I have spoken on previous occasions about Matthew's redaction of Mark as something that shows a rich understanding of what is happening in Mark, and which sometimes attempts to take Mark's interesting ideas a little further (e.g. my articles on Simon Peter and John the Baptist [PDFs]). It occurred to me recently that a lot of what is happening in Matthew might be seen as a kind of "orthodox redaction" of Mark, an attempt to fix some of the potentially troubling ideas and implications in Mark.
Take, for example, the question of Jesus' father. In Mark's Gospel, Jesus does not have a human father. He is "the craftsman, the son of Mary" (Mark 6.3); his father is in heaven and addresses Jesus directly as his son (Mark 1.11, 9.7) and Jesus calls him "Abba" (Mark 14.36). Other supernatural beings know that he is God's son too (3.11). The unwary reader of Mark might easily assume that Mark's Jesus, who simply appears on the scene as an adult in Mark 1, is some kind of god, perhaps the product of a union between a god and Mary. Matthew sees the problem. He gives Jesus a father, named Joseph; indeed, he begins the book with him (Matt. 1). In redacting the Rejection and Nazareth story, he makes Jesus "the son of the craftsman" (Matt. 13.55) so that there can be no doubt about the matter.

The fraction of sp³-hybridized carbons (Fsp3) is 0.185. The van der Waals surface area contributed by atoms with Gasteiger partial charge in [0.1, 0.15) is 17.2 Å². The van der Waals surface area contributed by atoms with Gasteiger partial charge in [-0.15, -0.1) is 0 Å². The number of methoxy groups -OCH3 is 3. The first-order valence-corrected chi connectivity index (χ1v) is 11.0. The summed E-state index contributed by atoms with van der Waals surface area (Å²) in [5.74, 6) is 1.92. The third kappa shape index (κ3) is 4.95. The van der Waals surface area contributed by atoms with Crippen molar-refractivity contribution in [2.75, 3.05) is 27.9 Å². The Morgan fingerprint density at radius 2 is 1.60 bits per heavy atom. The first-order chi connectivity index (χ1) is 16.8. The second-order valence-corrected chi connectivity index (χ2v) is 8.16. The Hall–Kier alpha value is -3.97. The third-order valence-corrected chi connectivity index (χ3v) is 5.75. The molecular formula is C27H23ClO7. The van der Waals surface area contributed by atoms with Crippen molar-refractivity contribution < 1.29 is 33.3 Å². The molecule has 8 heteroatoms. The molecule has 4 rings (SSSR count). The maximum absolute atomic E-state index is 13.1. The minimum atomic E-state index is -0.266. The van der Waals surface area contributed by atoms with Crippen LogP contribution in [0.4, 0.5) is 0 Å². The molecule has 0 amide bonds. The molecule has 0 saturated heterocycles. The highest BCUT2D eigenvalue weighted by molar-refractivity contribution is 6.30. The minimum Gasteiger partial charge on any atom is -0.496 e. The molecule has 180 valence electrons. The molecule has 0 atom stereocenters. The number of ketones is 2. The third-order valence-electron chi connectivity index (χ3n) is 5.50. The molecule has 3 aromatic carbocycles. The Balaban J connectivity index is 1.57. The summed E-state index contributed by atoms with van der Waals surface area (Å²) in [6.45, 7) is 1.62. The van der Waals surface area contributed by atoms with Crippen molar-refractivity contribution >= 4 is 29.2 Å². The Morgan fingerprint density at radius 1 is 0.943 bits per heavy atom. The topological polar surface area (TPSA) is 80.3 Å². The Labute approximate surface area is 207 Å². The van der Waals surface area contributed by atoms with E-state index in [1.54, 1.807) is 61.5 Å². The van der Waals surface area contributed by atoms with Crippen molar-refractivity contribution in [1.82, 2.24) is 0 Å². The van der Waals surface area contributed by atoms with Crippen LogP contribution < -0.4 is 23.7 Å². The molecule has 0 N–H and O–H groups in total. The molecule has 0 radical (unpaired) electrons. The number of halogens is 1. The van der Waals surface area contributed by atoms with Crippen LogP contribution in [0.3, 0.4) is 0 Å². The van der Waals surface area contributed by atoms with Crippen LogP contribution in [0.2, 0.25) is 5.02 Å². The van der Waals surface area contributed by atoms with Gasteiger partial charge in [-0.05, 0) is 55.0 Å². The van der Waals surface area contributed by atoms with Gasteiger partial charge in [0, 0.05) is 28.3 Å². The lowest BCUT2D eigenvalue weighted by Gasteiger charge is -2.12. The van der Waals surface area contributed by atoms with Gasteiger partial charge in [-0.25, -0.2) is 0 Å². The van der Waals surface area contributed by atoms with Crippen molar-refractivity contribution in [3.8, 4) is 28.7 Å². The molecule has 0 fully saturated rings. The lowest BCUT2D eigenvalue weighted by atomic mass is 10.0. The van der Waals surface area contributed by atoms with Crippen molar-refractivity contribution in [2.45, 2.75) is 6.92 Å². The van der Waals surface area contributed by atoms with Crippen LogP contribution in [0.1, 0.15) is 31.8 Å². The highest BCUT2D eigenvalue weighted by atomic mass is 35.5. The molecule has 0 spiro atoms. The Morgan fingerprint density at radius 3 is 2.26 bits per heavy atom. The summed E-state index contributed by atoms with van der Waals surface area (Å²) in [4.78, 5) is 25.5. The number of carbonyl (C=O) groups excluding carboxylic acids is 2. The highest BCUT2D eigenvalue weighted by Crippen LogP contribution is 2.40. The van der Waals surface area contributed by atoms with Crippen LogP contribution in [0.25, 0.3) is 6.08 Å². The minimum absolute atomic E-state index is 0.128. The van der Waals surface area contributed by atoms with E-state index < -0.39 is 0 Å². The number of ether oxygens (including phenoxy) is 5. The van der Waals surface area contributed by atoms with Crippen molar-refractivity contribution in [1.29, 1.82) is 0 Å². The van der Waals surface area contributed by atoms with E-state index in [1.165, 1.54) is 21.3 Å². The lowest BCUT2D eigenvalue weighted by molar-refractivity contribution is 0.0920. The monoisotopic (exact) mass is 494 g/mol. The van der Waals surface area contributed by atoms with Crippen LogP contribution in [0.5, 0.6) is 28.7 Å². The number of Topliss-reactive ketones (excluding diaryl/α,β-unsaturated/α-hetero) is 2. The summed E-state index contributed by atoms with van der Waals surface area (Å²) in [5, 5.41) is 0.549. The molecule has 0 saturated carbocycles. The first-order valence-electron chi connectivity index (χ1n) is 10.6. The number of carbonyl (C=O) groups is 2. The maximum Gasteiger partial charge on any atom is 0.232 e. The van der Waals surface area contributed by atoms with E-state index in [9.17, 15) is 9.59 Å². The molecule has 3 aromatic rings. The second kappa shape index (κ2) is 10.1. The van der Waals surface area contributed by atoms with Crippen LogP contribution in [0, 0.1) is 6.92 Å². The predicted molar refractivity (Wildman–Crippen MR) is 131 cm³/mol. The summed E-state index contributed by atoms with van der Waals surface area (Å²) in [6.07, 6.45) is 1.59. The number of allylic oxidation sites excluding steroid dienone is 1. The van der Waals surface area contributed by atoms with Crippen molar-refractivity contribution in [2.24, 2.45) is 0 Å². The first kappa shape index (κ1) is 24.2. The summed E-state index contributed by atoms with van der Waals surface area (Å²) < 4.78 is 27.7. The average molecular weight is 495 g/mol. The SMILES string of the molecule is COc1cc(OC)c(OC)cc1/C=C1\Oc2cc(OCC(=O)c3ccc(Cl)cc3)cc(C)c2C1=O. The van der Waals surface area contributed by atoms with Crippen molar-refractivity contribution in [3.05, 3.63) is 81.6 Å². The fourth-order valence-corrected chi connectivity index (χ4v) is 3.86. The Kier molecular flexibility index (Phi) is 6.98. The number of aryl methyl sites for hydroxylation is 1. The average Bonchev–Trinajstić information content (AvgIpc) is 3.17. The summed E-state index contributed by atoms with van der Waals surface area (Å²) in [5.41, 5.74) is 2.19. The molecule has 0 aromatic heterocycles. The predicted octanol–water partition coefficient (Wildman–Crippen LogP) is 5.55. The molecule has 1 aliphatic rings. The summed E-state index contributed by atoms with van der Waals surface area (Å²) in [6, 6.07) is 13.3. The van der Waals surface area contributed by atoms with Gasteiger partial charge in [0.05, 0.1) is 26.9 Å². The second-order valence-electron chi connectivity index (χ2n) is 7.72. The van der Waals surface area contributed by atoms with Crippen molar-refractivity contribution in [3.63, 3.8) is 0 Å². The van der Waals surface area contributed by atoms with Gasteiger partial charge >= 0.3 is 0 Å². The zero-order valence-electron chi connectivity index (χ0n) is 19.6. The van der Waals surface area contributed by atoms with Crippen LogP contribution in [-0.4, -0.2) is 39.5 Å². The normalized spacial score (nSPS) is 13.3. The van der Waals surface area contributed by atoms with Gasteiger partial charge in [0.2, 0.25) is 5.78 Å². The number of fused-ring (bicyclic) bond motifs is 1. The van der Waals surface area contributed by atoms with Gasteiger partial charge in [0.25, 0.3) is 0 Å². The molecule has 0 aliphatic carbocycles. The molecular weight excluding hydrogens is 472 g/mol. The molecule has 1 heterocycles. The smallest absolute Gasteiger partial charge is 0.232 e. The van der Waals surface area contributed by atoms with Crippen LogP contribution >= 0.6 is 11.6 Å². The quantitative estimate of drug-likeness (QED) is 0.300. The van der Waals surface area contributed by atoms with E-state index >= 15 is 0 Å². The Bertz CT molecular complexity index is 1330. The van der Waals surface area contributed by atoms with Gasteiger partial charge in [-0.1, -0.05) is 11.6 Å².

The same phenomenon appears elsewhere. Mark's Jesus, at his first appearance in the Gospel, goes to a baptism (Mark 1.9-10) which we have just heard characterized as a "baptism of repentance for the forgiveness of sins" (Mark 1.4). The unwary reader might easily assume that Jesus is going to John to repent and have his sins forgiven, so Matthew makes sure that there is no doubt about the matter and engages in an "orthodox redaction", making clear that this is an unexpected and anomalous event (Matt. 3.13-17).
Other examples include the abrupt ending of Mark, which concludes the story before Jesus has appeared to the disciples (Mark 16.1-8). Indeed, the last time they were seen, they were fleeing from the scene (14.50). For all the unwary reader knows, they might never have come back But Matthew knows traditions like 1 Corinthians 15, and that Jesus appeared to Peter and the twelve and that these traditions were regarded as foundational by the earliest communities (1 Cor. 15.1-3), and he provides what Mark only leaves implicit, and narrates appearances to the disciples (Matt. 28.16-20).
Matthew's orthodox redaction of Mark was so successful that we now find ourselves reading Mark through Matthew's -- and also Luke's -- eyes. His skill as a redactor with "orthodox" beliefs was that he rescued Mark from the potential to have been read and interpreted quite differently.